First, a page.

Sir Hugh Bruce Williams

As Major General General Staff of Second Army from July 1915 until June 1916, Hugh Bruce Williams was one of the fifteen soldiers to hold this position on the Western Front. He was born in 1865, the son of a general. Educated at Winchester, he joined the Royal Engineers in 1885 and attended the “Shop’ at Woolwich. He progressed to the Staff College course at Camberley in 1899. In common with many of the senior command of the British army he fought in the Boer War and was awarded the Distinguished Service Order in 1901. When the First World War broke out, Bruce Williams was forty nine years old. After serving as a senior staff officer he went on to take command of 137 Brigade in the 46th Division. There were many officers who moved from staff roles into operational commands. My research has looked at how these men fared in both positions.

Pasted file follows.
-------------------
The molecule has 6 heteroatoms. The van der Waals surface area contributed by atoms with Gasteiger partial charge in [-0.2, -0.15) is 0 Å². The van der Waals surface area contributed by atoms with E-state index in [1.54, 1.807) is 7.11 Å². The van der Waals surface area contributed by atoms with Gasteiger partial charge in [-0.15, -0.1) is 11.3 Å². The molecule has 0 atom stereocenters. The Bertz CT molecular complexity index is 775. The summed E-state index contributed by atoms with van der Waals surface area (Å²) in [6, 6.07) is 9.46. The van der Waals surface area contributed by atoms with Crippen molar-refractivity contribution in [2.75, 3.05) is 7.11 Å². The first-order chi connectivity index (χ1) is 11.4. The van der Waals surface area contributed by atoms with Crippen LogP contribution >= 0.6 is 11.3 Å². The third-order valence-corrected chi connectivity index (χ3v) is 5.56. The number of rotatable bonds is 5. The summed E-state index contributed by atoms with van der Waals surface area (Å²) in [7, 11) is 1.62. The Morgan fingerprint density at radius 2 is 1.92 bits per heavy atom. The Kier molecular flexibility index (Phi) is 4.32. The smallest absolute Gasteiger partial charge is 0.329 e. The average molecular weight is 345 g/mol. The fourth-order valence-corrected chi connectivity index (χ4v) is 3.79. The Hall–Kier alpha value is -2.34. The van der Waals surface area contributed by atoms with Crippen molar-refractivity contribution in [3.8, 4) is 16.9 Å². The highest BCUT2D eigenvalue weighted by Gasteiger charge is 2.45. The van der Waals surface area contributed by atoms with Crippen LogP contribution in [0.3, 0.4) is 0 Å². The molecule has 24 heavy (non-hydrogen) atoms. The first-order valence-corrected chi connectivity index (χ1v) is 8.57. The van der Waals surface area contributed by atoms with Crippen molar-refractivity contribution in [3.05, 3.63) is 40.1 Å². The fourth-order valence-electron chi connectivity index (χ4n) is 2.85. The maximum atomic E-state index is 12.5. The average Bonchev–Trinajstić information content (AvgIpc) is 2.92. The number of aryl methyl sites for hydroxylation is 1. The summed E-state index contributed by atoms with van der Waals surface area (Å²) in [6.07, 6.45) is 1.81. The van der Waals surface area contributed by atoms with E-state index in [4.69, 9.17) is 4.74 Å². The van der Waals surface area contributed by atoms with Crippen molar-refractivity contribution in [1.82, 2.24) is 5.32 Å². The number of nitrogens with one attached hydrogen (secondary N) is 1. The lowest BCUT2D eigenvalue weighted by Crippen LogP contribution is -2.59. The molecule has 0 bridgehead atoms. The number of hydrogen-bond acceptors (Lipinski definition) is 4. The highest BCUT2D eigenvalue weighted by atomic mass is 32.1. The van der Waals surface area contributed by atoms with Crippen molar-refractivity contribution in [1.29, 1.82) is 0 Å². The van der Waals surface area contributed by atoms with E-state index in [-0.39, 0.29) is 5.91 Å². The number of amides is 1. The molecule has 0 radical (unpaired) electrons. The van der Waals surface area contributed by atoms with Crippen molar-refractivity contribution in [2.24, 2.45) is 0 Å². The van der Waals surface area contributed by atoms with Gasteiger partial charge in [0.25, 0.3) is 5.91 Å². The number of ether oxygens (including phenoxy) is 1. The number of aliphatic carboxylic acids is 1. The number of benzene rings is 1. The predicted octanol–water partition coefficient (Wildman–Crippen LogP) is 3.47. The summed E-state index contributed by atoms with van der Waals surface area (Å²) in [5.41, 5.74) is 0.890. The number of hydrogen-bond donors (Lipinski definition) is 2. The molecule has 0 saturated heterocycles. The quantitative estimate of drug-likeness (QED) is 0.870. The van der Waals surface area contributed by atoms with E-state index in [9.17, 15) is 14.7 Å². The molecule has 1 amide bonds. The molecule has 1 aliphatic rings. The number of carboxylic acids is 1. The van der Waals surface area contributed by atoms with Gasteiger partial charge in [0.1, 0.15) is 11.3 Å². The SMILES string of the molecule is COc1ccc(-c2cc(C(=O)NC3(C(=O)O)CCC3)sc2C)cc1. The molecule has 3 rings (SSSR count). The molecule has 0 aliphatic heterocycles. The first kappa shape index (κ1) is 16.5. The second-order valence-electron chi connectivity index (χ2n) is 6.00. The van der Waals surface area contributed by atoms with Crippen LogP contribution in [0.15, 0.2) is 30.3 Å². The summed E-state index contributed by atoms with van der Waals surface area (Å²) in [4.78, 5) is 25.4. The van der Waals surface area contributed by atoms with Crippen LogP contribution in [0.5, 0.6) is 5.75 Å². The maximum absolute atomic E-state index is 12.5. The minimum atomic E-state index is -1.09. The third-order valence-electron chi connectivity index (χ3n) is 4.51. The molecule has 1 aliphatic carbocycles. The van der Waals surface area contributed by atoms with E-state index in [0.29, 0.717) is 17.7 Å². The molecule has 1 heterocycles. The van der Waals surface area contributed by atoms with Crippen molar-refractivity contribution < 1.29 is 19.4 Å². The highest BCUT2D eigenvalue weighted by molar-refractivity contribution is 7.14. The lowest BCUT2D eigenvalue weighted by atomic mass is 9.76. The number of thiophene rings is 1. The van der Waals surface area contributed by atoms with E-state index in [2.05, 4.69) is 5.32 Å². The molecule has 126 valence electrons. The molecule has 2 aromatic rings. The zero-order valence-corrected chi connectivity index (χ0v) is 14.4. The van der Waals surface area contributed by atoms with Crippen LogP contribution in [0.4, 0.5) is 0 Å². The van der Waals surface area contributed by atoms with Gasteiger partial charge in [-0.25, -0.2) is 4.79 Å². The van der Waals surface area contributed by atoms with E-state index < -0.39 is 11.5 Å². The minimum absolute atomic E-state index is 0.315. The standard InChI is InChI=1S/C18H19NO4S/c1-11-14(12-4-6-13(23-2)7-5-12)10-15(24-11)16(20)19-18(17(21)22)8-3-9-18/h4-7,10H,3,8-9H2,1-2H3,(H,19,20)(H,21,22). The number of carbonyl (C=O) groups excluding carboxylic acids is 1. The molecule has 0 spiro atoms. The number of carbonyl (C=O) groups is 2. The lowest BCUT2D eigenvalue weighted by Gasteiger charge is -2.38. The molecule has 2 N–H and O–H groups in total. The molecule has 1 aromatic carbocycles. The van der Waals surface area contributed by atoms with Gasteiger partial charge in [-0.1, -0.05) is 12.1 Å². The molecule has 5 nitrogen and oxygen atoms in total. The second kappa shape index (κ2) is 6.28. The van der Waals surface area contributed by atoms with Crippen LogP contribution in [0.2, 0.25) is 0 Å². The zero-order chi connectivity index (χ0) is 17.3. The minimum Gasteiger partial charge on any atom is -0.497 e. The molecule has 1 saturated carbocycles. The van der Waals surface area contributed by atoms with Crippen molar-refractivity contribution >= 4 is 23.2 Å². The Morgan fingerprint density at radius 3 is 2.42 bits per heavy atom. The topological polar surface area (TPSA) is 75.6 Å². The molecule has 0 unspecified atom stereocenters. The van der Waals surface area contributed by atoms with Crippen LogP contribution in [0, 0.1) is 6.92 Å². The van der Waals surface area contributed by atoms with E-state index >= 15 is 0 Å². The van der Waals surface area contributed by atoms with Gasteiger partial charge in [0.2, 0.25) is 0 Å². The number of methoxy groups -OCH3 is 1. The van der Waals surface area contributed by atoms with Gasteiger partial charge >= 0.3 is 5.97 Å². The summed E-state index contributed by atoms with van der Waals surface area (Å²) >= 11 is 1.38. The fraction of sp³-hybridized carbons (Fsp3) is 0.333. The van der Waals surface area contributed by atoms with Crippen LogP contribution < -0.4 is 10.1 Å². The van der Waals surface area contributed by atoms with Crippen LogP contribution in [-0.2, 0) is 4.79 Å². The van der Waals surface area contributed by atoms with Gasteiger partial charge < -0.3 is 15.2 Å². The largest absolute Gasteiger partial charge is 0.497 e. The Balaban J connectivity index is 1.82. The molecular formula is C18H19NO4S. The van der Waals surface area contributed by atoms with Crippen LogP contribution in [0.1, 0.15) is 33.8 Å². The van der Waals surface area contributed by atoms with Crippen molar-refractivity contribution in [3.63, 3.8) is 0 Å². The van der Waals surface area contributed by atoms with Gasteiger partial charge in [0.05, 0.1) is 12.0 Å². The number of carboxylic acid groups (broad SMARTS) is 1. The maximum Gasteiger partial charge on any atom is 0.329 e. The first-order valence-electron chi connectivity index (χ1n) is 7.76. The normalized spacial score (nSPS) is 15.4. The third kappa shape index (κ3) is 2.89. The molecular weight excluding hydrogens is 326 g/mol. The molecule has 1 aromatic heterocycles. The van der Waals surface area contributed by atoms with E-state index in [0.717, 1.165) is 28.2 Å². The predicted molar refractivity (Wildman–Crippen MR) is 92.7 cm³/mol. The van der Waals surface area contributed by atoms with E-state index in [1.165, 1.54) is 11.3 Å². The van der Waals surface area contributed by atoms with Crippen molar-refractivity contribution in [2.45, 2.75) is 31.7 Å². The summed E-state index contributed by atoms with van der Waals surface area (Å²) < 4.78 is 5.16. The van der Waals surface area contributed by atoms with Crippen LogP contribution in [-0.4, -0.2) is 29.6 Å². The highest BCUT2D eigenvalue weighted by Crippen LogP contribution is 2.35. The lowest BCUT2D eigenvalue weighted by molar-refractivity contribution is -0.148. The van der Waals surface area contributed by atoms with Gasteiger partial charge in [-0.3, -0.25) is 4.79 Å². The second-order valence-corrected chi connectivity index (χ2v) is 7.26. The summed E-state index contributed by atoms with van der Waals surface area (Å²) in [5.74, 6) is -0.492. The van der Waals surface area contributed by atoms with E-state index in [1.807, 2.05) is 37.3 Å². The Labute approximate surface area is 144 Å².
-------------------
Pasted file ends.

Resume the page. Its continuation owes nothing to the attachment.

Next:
Senior Staff Officers

The highest level of staff officer in the British army was a Major General General Staff. On the Western Front each of the five armies had an MGGS heading a team of staff officers. For example, Major General ‘Tim’ Harrington was the senior staff officer at Second Army. He worked closely with the Commander in Chief General Sir Herbert Plumer. The MGGS was a key individual in the command team.

During the war, there were only fifteen officers who served in the MGGS position on the Western Front. A small group of individuals who had a significant influence on the way operations were planned and prosecuted. They were all regular soldiers with an average age of forty five. All of them had been to Staff College.

Although this group of senior officers played a critical role during the war, little has been written about them. I am currently researching this small cohort to evaluate just how important they were to achieving victory.